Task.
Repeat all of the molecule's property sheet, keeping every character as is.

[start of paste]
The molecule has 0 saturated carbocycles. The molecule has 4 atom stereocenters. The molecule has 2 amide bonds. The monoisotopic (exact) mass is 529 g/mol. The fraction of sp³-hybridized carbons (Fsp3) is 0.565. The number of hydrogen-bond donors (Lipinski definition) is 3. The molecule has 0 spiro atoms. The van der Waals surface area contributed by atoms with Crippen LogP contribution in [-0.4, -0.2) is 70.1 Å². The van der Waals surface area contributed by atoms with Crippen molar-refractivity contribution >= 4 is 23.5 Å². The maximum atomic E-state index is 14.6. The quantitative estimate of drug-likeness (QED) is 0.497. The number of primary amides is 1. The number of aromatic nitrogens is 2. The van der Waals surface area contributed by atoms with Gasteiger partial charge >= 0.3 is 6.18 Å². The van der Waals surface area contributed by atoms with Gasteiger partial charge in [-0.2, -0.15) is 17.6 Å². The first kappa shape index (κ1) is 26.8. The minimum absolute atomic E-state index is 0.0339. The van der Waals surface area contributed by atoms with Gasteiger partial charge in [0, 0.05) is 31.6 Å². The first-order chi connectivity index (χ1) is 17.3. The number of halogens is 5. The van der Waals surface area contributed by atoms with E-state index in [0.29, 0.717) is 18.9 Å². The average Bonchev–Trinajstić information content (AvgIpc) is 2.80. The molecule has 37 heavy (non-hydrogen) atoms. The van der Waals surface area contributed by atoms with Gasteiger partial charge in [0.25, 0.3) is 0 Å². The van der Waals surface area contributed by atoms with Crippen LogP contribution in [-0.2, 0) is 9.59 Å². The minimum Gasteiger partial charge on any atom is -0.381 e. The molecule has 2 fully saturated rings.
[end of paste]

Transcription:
The molecule has 0 saturated carbocycles. The molecule has 4 atom stereocenters. The molecule has 2 amide bonds. The monoisotopic (exact) mass is 529 g/mol. The fraction of sp³-hybridized carbons (Fsp3) is 0.565. The number of hydrogen-bond donors (Lipinski definition) is 3. The molecule has 0 spiro atoms. The van der Waals surface area contributed by atoms with Crippen LogP contribution in [-0.4, -0.2) is 70.1 Å². The van der Waals surface area contributed by atoms with Crippen molar-refractivity contribution >= 4 is 23.5 Å². The maximum atomic E-state index is 14.6. The quantitative estimate of drug-likeness (QED) is 0.497. The number of primary amides is 1. The number of aromatic nitrogens is 2. The van der Waals surface area contributed by atoms with Gasteiger partial charge >= 0.3 is 6.18 Å². The van der Waals surface area contributed by atoms with Gasteiger partial charge in [-0.2, -0.15) is 17.6 Å². The first kappa shape index (κ1) is 26.8. The minimum absolute atomic E-state index is 0.0339. The van der Waals surface area contributed by atoms with Gasteiger partial charge in [0, 0.05) is 31.6 Å². The first-order chi connectivity index (χ1) is 17.3. The number of halogens is 5. The van der Waals surface area contributed by atoms with E-state index in [0.29, 0.717) is 18.9 Å². The average Bonchev–Trinajstić information content (AvgIpc) is 2.80. The molecule has 37 heavy (non-hydrogen) atoms. The van der Waals surface area contributed by atoms with Gasteiger partial charge in [0.25, 0.3) is 0 Å². The van der Waals surface area contributed by atoms with Crippen LogP contribution in [-0.2, 0) is 9.59 Å². The minimum Gasteiger partial charge on any atom is -0.381 e. The molecule has 2 fully saturated rings.